All signs suggest Martin will not support vote of confidence in Fitzgerald

Crisis in government takes more serious turn as SF table motion of no confidence

Fianna Fáil leader Micheal Martin must judge whether he wants to run the risk of pulling down the Government on the issue. Photograph: Gareth Chaney Collins

Fianna Fáil leader Micheal Martin must judge whether he wants to run the risk of pulling down the Government on the issue. Photograph: Gareth Chaney Collins

 

As expected, Sinn Féin has tabled a motion of no confidence in the Tánaiste Frances Fitzgerald, to be taken next week.

Following leaders questions this morning – billed by Mary Lou McDonald as Frances Fitzgerald’s “last chance” to snorts of derision form the Fine Gael benches – Sinn Féin judged that the Tánaiste had not given satisfactory answers to its questions.

In her Dáil responses, Fitzgerald mixed familiar refrains from previous Dáil appearances with a steely indignation. But she knows that the situation is grave, for her and the Government.

Last night’s call by Sinn Féin to postpone a decision on a motion until today kept the party at the centre of events and of political and media attention. Now the focus shifts to Fine Gael and Fianna Fáil, and especially to their leaders.

Today’s events now pitch Irish politics into one of its periodic crises, albeit one that usually occurs within a government, with a smaller party seeking the resignation of one of the larger party’s ministers.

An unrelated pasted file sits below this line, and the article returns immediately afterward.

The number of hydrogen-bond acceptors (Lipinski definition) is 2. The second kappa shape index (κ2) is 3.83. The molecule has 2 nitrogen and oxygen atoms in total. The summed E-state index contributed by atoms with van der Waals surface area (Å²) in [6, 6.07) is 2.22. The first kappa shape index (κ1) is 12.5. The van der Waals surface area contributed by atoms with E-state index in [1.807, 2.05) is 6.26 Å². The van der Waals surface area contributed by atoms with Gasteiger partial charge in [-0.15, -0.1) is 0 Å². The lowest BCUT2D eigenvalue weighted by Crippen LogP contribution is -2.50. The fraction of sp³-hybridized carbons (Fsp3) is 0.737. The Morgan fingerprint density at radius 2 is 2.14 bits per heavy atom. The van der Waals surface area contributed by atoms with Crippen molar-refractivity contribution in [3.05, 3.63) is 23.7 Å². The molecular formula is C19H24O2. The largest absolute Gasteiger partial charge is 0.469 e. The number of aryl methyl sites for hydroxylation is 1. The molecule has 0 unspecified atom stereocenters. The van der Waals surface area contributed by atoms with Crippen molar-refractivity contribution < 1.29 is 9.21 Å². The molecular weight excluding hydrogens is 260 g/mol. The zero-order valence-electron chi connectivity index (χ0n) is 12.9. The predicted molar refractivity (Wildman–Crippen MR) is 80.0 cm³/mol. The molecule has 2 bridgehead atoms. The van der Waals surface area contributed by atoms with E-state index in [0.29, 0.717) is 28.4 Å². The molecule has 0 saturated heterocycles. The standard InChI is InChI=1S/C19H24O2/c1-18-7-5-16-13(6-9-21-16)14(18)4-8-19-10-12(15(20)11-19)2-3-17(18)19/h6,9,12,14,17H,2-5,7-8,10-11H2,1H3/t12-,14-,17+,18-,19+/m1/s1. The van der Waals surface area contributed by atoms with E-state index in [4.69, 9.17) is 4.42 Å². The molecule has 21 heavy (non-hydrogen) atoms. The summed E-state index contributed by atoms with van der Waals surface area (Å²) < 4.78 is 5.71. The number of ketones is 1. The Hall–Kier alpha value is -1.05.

These situations play out in one of two ways. Either the smaller party decides that the issue is not sufficiently grave to play its hand, and that it doesn’t want to risk an election, and therefore backs down – or the larger party realises that the smaller party will not back down and the minister resigns.

What never happens is that the Taoiseach wilfully sacrifices his government to save his minister.

So what will happen now is there will be further contacts between the offices of the Taoiseach and the leader of the opposition. Ultimately, there will be personal contact between the two men. Each will make a judgment about the other’s intent.

Varadkar must judge if Martin is serious about not supporting the Government by abstaining in next week’s vote.

It is a big call for the young Taoiseach. He faced a similar decision on his first week in office when Enda Kenny left him the controversial appointment of Maire Whelan to the Court of Appeal as item one in his in-tray.

Fianna Fáil was strongly opposed to the appointment and indignant about its manner. But Varadkar held firm and the appointment was pushed through. Fianna Fáil sat on its hands.

Micheal Martin also pulled back in February when the controversy about the false accusations of sexual abuse against Maurice McCabe first exploded. He did so despite the impatience of many of his own TDs.

These two decisions by the Fianna Fáil leader make it unlikely that he will repeat the exercise this time.

Indeed, every sign – public and private – that Fianna Fáil and its leader have made in recent days suggests that they will not facilitate a vote of confidence in Frances Fitzgerald.

Martin, for his part, must judge whether he wants to run the risk of pulling down the Government on the issue. Or of an election happening by accident.

Entirely predictable though it was, the crisis in the minority government has just taken a more serious turn. Its continued existence is in serious doubt. Consequently, the pressure on Frances Fitzgerald will be immense.

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